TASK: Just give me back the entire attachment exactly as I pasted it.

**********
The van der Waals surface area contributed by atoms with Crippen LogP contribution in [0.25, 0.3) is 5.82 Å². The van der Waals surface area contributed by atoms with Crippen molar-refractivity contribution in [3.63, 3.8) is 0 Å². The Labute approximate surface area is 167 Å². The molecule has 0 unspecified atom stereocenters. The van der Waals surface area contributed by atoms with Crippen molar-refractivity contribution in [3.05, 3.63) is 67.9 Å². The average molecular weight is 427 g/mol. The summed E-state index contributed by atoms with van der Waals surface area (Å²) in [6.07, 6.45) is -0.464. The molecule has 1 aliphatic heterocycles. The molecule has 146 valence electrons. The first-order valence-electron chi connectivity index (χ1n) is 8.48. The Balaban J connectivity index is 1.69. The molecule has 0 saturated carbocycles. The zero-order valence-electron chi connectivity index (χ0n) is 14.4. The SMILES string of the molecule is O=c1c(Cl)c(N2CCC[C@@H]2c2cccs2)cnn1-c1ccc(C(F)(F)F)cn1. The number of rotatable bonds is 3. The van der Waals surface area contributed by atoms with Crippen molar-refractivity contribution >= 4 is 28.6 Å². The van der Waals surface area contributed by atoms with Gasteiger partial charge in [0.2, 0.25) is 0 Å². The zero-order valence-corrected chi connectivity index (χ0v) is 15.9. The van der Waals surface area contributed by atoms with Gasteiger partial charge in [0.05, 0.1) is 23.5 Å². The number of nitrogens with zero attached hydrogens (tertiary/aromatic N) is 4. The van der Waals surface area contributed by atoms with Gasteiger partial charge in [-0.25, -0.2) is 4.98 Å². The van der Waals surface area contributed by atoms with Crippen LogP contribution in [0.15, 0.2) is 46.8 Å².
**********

The van der Waals surface area contributed by atoms with Crippen LogP contribution in [0.25, 0.3) is 5.82 Å². The van der Waals surface area contributed by atoms with Crippen molar-refractivity contribution in [3.63, 3.8) is 0 Å². The Labute approximate surface area is 167 Å². The molecule has 0 unspecified atom stereocenters. The van der Waals surface area contributed by atoms with Crippen molar-refractivity contribution in [3.05, 3.63) is 67.9 Å². The average molecular weight is 427 g/mol. The summed E-state index contributed by atoms with van der Waals surface area (Å²) in [6.07, 6.45) is -0.464. The molecule has 1 aliphatic heterocycles. The molecule has 146 valence electrons. The first-order valence-electron chi connectivity index (χ1n) is 8.48. The Balaban J connectivity index is 1.69. The molecule has 0 saturated carbocycles. The zero-order valence-electron chi connectivity index (χ0n) is 14.4. The SMILES string of the molecule is O=c1c(Cl)c(N2CCC[C@@H]2c2cccs2)cnn1-c1ccc(C(F)(F)F)cn1. The number of rotatable bonds is 3. The van der Waals surface area contributed by atoms with Crippen molar-refractivity contribution >= 4 is 28.6 Å². The van der Waals surface area contributed by atoms with Gasteiger partial charge in [0.2, 0.25) is 0 Å². The zero-order valence-corrected chi connectivity index (χ0v) is 15.9. The van der Waals surface area contributed by atoms with Gasteiger partial charge in [0.05, 0.1) is 23.5 Å². The number of nitrogens with zero attached hydrogens (tertiary/aromatic N) is 4. The van der Waals surface area contributed by atoms with Gasteiger partial charge in [-0.25, -0.2) is 4.98 Å². The van der Waals surface area contributed by atoms with Crippen LogP contribution in [0.15, 0.2) is 46.8 Å².